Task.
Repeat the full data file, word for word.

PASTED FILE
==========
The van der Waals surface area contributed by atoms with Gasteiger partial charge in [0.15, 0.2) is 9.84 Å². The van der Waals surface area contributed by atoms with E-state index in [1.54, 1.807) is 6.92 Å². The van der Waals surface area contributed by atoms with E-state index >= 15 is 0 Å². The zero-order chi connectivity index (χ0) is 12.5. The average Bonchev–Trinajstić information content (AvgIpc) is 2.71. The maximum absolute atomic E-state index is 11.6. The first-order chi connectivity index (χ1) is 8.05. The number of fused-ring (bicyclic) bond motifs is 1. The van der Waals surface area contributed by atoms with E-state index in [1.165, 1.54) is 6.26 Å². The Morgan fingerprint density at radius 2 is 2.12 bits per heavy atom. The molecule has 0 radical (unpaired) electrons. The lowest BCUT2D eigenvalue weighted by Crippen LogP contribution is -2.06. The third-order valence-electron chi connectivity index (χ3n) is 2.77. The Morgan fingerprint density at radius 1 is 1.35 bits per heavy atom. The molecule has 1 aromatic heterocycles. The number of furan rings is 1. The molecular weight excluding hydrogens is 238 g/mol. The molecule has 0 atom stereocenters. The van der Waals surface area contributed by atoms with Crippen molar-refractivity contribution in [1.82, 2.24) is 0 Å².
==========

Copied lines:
The van der Waals surface area contributed by atoms with Gasteiger partial charge in [0.15, 0.2) is 9.84 Å². The van der Waals surface area contributed by atoms with E-state index in [1.54, 1.807) is 6.92 Å². The van der Waals surface area contributed by atoms with E-state index >= 15 is 0 Å². The zero-order chi connectivity index (χ0) is 12.5. The average Bonchev–Trinajstić information content (AvgIpc) is 2.71. The maximum absolute atomic E-state index is 11.6. The first-order chi connectivity index (χ1) is 8.05. The number of fused-ring (bicyclic) bond motifs is 1. The van der Waals surface area contributed by atoms with E-state index in [1.165, 1.54) is 6.26 Å². The Morgan fingerprint density at radius 2 is 2.12 bits per heavy atom. The molecule has 0 radical (unpaired) electrons. The lowest BCUT2D eigenvalue weighted by Crippen LogP contribution is -2.06. The third-order valence-electron chi connectivity index (χ3n) is 2.77. The Morgan fingerprint density at radius 1 is 1.35 bits per heavy atom. The molecule has 1 aromatic heterocycles. The number of furan rings is 1. The molecular weight excluding hydrogens is 238 g/mol. The molecule has 0 atom stereocenters. The van der Waals surface area contributed by atoms with Crippen molar-refractivity contribution in [1.82, 2.24) is 0 Å².